updated 3/9/2009 9:29:22 PM ET 2009-03-10T01:29:22

Cross-country skiers who set out on a crisp, moonlit night for a peaceful outing in Bangor's city forest are being targeted by a least one ornery and territorial owl.

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Over the past three weeks, at least eight skiers and a few romping dogs apparently have fallen victim to a great horned owl that swoops down from a tree with talons outstretched and smacks them on the head.

Jim Allen of Bangor said he was skiing in the dark on East Trail in the Rolland F. Perry City Forest when he got hit.

"I've got my headlamp on, and all of a sudden, I felt a whack in the back of my head and this stinging, and I understood what everybody was talking about," said Allen, who said he screamed and waved his poles. His thick winter hat protected him from scratches.

Others haven't been so lucky. Dr. Dan Cassidy, a local physician and avid night skier, said three skiers suffered small lacerations, but none needed stitches to close their wounds.

Cassidy has been documenting owl attacks after one of the noctural birds swooped down on him in nearby Orono in January. He was able to identify it as a great horned owl, and he and others suspect that one or more of those owls are the culprits in the Bangor attacks.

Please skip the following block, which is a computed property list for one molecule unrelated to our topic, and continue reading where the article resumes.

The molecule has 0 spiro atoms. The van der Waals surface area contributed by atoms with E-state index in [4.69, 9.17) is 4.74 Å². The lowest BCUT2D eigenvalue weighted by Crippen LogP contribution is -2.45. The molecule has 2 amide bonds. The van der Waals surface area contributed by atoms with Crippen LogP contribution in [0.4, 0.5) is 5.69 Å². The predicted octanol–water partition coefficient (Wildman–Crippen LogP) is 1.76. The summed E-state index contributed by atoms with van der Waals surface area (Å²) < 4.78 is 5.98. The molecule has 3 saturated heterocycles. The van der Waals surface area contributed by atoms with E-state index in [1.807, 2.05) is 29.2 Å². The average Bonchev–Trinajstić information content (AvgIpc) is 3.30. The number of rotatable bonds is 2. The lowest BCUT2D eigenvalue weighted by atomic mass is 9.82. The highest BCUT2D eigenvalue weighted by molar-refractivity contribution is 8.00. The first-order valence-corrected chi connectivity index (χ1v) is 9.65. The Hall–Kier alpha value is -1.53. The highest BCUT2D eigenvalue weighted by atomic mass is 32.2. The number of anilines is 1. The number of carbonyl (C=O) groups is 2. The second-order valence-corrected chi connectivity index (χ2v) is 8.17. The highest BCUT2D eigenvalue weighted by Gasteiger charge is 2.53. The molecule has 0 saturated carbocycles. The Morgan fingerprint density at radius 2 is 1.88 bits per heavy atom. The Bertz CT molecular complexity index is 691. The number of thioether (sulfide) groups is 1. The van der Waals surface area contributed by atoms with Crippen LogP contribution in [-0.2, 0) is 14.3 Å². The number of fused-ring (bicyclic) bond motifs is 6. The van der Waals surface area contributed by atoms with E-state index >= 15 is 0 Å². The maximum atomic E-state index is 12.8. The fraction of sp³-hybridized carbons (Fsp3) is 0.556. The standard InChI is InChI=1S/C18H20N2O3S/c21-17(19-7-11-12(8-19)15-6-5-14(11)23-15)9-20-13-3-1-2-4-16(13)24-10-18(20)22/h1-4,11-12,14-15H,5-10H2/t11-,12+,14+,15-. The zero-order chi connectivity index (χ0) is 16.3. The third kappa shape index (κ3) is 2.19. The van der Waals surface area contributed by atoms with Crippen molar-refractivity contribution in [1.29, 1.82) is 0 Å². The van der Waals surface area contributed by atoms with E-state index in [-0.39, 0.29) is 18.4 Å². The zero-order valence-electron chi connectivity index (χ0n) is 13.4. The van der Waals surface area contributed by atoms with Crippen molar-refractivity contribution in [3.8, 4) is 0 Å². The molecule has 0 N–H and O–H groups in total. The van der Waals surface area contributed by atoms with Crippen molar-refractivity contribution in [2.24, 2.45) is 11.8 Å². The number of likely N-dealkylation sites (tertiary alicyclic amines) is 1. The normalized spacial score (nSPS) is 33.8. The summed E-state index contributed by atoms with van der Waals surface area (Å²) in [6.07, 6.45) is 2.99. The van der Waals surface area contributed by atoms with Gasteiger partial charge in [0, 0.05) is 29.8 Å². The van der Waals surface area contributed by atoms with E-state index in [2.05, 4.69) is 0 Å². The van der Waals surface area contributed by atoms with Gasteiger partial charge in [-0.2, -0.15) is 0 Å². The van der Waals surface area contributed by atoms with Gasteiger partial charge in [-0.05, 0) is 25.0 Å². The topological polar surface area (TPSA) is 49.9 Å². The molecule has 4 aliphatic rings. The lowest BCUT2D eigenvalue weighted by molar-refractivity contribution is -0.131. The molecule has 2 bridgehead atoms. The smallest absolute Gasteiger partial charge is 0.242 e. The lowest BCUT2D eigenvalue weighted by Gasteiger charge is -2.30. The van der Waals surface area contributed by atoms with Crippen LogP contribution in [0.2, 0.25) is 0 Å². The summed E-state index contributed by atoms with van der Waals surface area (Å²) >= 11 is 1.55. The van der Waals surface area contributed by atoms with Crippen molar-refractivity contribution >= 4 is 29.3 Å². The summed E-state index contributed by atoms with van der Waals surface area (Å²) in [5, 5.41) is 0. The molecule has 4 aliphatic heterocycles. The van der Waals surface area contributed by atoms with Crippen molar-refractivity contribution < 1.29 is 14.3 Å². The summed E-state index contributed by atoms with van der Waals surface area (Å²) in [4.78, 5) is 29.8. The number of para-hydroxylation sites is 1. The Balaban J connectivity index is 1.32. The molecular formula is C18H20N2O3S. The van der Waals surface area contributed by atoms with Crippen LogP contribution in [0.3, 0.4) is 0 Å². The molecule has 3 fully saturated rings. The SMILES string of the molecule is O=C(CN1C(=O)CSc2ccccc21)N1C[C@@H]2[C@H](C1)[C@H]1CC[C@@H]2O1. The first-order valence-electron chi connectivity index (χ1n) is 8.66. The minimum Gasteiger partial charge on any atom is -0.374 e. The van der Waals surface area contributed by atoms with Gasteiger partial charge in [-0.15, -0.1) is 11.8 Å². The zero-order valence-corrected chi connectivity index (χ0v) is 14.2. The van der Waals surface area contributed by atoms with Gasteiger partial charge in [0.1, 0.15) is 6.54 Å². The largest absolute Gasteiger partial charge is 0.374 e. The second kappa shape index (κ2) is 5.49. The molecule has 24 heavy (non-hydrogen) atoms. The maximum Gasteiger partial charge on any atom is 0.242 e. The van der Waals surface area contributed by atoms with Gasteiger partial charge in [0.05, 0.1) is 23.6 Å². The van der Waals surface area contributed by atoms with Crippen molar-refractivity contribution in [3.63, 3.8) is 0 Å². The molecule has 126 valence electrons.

"It's the boldest noctural raptor and the one that has the best reputation for the occasionally bizarre," said Charlie Todd, a wildlife biologist with the state Department of Inland Fisheries and Wildlife.

City Forester Brian Dugas posted warning signs Friday at three entry points to the forest, alerting skiers and hikers about the threat of owl attacks.

Allen has been back in the forest twice since Tuesday's owl attack, an incident he says he won't soon forget.

"They say ... there's no sound at all when an owl flies. So you don't hear them coming," he said. "I believe it. Because I never knew anything was coming. I was just skiing merrily along."

Copyright 2009 The Associated Press. All rights reserved. This material may not be published, broadcast, rewritten or redistributed.

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